As Dave Henderson grew into a man and major league baseball player, the little boy in
him never left him. His gap-toothed smile that seemingly stretched from Seattle to Boston,
two of the cities that adored him, expressed a love for a game that often disappears in
others once they make it to the big-time.
The pressure of performing under a magnifying glass can make a smile vanish, the love for
the game can disappear with the expectations that come with a multi-million dollar contract.
That never happened to Dave Henderson, who always made it appear like he was the luckiest
guy in the world. His expression screamed out to the world, "Do you mean they are actually
paying me tons of money to play this game? Who is fooling who?"
I watched him play many times and don't ever recall a helmet thrown or bat shattered. If
he struck out, Henderson always seemed to have a look on his face that said, "Oh, well.
I gave it my best shot. I'll get him next time."
In the 1986 ALCS against the California Angels, there was a next pitch for Henderson
who was playing for the Boston Red Sox at the time, acquired in a late season trade with
the Seattle Mariners. Badly fooled by Angels closer Donnie Moore, Henderson and the
Red Sox were down to their last strike in the game and the series.
Moore hung a split-fingered fastball just enough for Henderson to get the fat part of
the bat on the ball. As it sailed towards the left-field fence, Henderson watched in both
excitement and anticipation. He was like the kid and Little League staring at what could
be his first-ever home run. Henderson knew it had a chance. He skipped, hopped, and
landed awkwardly as the ball cleared the fence. I said to myself, 'man, that looked like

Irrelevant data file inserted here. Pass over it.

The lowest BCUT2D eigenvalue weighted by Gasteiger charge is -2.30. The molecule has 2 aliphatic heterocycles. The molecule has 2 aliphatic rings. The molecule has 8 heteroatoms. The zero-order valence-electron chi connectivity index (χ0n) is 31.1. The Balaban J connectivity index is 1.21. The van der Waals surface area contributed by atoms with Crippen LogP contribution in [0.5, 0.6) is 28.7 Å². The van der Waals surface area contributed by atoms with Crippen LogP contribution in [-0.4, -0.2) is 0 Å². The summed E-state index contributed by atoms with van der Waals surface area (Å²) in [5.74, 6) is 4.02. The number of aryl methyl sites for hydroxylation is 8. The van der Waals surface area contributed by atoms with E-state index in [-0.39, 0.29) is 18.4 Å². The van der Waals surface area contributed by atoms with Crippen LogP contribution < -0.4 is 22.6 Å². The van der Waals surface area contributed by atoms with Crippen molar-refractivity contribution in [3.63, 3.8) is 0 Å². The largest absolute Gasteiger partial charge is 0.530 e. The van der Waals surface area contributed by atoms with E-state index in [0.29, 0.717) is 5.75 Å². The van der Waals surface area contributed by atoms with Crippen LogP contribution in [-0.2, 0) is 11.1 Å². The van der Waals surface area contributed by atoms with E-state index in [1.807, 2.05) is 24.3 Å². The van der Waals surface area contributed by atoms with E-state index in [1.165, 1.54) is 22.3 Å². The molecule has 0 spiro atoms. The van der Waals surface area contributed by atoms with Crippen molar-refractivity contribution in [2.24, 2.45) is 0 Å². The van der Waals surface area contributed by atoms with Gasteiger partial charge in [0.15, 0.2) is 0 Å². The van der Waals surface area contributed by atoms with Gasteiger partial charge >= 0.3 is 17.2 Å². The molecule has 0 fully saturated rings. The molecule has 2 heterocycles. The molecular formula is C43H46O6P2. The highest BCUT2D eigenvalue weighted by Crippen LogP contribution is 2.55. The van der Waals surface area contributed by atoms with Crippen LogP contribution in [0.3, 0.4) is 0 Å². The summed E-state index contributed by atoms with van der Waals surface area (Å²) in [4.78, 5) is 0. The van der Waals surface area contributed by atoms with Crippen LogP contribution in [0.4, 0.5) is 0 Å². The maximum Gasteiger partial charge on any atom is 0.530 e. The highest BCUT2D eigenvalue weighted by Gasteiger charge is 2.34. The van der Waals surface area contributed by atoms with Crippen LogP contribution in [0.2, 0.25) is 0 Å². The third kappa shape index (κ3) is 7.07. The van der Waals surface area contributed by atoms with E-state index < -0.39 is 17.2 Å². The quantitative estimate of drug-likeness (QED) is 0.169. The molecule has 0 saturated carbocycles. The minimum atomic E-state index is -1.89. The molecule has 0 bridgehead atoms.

It very well may have, but there's no way Henderson felt any pain. The adrenaline took care
of it. He all of a sudden became that little kid who just did the greatest thing he could've
ever imagined with his parents and all his friends watching. He became a somebody.
The home run helped win the game and made Henderson a hero in Boston forever.
Henderson played in the World Series four times, winning once with the Oakland A's
in 1989. Few people can rattle of the career stats of Henderson, but many remember his
fu Manchu and mega-watt smile. Dave Henderson loved the game every single day whether
he was on a hot streak or a dreadful slump. With Henderson, you could never tell which
one he was in the midst of.
Henderson made every fly ball hit to him in the outfield, not an adventure, but rather
unique. When he camped under it, he gave it half of Rickey Henderson with a little style.
The other half appeared as if he was playing hide-n-seek with the ball, with a squint and a
little flex in his knees.
If he caught a ball that ended an inning, Henderson ran in from the outfield with a smile
on his face looking as if his parents just told him they were taking him to Carvel after
the game for some ice cream.
The little boy in Dave Henderson had a great run, but he died on Sunday. He gave everything
he had and those who followed the game, a lot of joy. Somehow, someway, I pictured
a smile on the face of Dave Henderson as he passed away from a heart attack at the age
Nothing in the game could wash the smile off his face. Nothing in life seemed to affect it
either. It wouldn't be all that surprising if death failed at it, too.